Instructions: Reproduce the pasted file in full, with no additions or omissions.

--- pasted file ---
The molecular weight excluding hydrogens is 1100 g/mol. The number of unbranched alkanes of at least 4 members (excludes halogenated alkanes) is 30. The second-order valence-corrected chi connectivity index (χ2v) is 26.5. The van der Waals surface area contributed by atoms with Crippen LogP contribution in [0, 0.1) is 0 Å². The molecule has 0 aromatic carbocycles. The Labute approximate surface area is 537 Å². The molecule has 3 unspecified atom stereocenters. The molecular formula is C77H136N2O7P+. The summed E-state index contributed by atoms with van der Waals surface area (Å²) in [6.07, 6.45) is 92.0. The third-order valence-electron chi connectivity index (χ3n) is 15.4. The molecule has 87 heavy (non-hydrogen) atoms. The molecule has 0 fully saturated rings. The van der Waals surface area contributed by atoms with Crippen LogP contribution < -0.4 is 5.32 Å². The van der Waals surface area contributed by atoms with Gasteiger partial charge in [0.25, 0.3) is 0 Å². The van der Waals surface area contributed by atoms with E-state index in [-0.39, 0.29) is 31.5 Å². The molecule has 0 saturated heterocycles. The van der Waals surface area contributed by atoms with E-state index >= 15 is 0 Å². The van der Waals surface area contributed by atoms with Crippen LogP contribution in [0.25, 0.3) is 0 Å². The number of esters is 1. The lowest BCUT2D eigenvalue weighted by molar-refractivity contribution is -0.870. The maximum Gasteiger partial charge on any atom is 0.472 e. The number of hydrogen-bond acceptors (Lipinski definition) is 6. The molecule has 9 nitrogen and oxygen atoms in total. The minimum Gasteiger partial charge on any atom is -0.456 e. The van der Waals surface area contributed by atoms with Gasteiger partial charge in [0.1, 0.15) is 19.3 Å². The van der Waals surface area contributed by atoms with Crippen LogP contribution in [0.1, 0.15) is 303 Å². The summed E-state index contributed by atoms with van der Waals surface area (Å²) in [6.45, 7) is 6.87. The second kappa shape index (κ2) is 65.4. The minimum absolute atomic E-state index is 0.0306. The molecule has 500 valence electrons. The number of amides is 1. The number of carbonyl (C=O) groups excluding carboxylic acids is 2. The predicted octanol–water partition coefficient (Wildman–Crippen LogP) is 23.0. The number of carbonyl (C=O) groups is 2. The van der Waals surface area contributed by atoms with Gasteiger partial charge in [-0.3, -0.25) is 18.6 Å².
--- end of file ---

The molecular weight excluding hydrogens is 1100 g/mol. The number of unbranched alkanes of at least 4 members (excludes halogenated alkanes) is 30. The second-order valence-corrected chi connectivity index (χ2v) is 26.5. The van der Waals surface area contributed by atoms with Crippen LogP contribution in [0, 0.1) is 0 Å². The molecule has 0 aromatic carbocycles. The Labute approximate surface area is 537 Å². The molecule has 3 unspecified atom stereocenters. The molecular formula is C77H136N2O7P+. The summed E-state index contributed by atoms with van der Waals surface area (Å²) in [6.07, 6.45) is 92.0. The third-order valence-electron chi connectivity index (χ3n) is 15.4. The molecule has 87 heavy (non-hydrogen) atoms. The molecule has 0 fully saturated rings. The van der Waals surface area contributed by atoms with Crippen LogP contribution < -0.4 is 5.32 Å². The van der Waals surface area contributed by atoms with Gasteiger partial charge in [0.25, 0.3) is 0 Å². The van der Waals surface area contributed by atoms with E-state index in [-0.39, 0.29) is 31.5 Å². The molecule has 0 saturated heterocycles. The van der Waals surface area contributed by atoms with E-state index >= 15 is 0 Å². The van der Waals surface area contributed by atoms with Crippen LogP contribution in [0.25, 0.3) is 0 Å². The number of esters is 1. The lowest BCUT2D eigenvalue weighted by molar-refractivity contribution is -0.870. The maximum Gasteiger partial charge on any atom is 0.472 e. The number of hydrogen-bond acceptors (Lipinski definition) is 6. The molecule has 9 nitrogen and oxygen atoms in total. The minimum Gasteiger partial charge on any atom is -0.456 e. The van der Waals surface area contributed by atoms with Gasteiger partial charge in [0.1, 0.15) is 19.3 Å². The van der Waals surface area contributed by atoms with Crippen LogP contribution in [0.1, 0.15) is 303 Å². The summed E-state index contributed by atoms with van der Waals surface area (Å²) in [6.45, 7) is 6.87. The second kappa shape index (κ2) is 65.4. The minimum absolute atomic E-state index is 0.0306. The molecule has 500 valence electrons. The number of amides is 1. The number of carbonyl (C=O) groups excluding carboxylic acids is 2. The predicted octanol–water partition coefficient (Wildman–Crippen LogP) is 23.0. The number of carbonyl (C=O) groups is 2. The van der Waals surface area contributed by atoms with Gasteiger partial charge in [-0.3, -0.25) is 18.6 Å².